In the last few years, criticism has been leveled against the Achievement School District (ASD). Some of that criticism has been justified, some without merit. We have voiced our concerns with ASD leadership and the Tennessee Department of Education. We have found them receptive to the issues we have raised, and more importantly, willing to work to address problems. Nevertheless, change is not a process for the impatient and real change sometimes takes time.

We need to reinforce our commitment to education and quit quarreling over insignificant issues. Our children need specific solutions to persistent problems, and the time is now, not some distant point in the future. Our top priority must always be the education of children. And we must do a better job of engaging our communities in the understanding of educational issues and building consensus.

The issue of school improvement is one that must concern all Tennesseans. We must use all the tools at our disposal to meet the tough challenges faced by public education, and chart a new course when needed. Nobody can deny the necessary and strategic importance of public education to the future of our nation, state and local communities. We just need to rally around and support our public schools like never before. Our children are depending on it.

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JC Bowman is the Executive Director of Professional Educators of Tennessee, a non-partisan teacher association headquartered in Nashville, Tennessee. Permission to reprint in whole or in part is hereby granted, provided that the author and the association are properly cited.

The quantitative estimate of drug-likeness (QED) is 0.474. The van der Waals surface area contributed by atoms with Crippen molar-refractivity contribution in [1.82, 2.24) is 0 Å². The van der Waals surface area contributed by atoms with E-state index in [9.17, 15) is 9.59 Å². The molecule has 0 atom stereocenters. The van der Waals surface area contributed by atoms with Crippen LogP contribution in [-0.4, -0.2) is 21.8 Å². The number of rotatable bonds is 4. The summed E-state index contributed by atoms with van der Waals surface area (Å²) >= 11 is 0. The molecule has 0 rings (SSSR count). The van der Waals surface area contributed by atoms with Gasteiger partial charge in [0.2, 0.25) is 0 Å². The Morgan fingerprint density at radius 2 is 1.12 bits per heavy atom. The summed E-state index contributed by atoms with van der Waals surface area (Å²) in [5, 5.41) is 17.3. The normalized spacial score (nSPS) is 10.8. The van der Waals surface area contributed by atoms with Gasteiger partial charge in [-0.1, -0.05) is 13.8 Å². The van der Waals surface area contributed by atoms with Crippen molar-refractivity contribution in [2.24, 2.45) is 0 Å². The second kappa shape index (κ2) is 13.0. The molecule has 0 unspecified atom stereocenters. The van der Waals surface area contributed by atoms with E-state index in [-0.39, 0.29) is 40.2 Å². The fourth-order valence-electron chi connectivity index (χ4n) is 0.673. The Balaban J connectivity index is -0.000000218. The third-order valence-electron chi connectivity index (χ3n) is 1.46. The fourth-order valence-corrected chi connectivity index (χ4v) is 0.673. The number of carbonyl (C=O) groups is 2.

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2 Thoughts to “Commentary: A Rally Cry for School Improvement”

  1. Bob,
    You were on a roll there, right up to number 4. There are societal issues that show up at schools that go well beyond any training a teacher or a school are equipped to handle. I didn’t offer up excuses. I want to talk about it, then I want to do something about it. Poverty is no excuse, I grew up poor. But I came from a two parent home. Today, that’s not a reality in too many urban areas, where out of wedlock births easily eclipse 50%. There is no parent involvement. There is no discipline. Teachers have their hands tied. I talked with a lady last week who was terminated for calling a parent over the lack of progress by a child. Yep, she was non-renewed. And today tenure is basically non-existent, so that argument does not carry weight. Always glad to sit down and talk. But the issues are real.

  2. Bob

    I am really tired of the excuses put forth for the absolutely terrible results of the large metropolitan school systems. Excuses such as “Deep roots of poverty impede progress toward economic and social equality among the poor. ” put forth in this article are nothing more than passing the buck. If being poor caused poor education then no one from my school district would have been able to read. Let’s enumerate a few real reasons – (1) Too much emphasis on non-scholastic topics; (2) Districts top-heavy with administrators/bureaucrats; (3) Equating dollars to quality education; (4) Parents who dump their children on the district instead of parenting; (5) Tenure; (6) Hostile classrooms.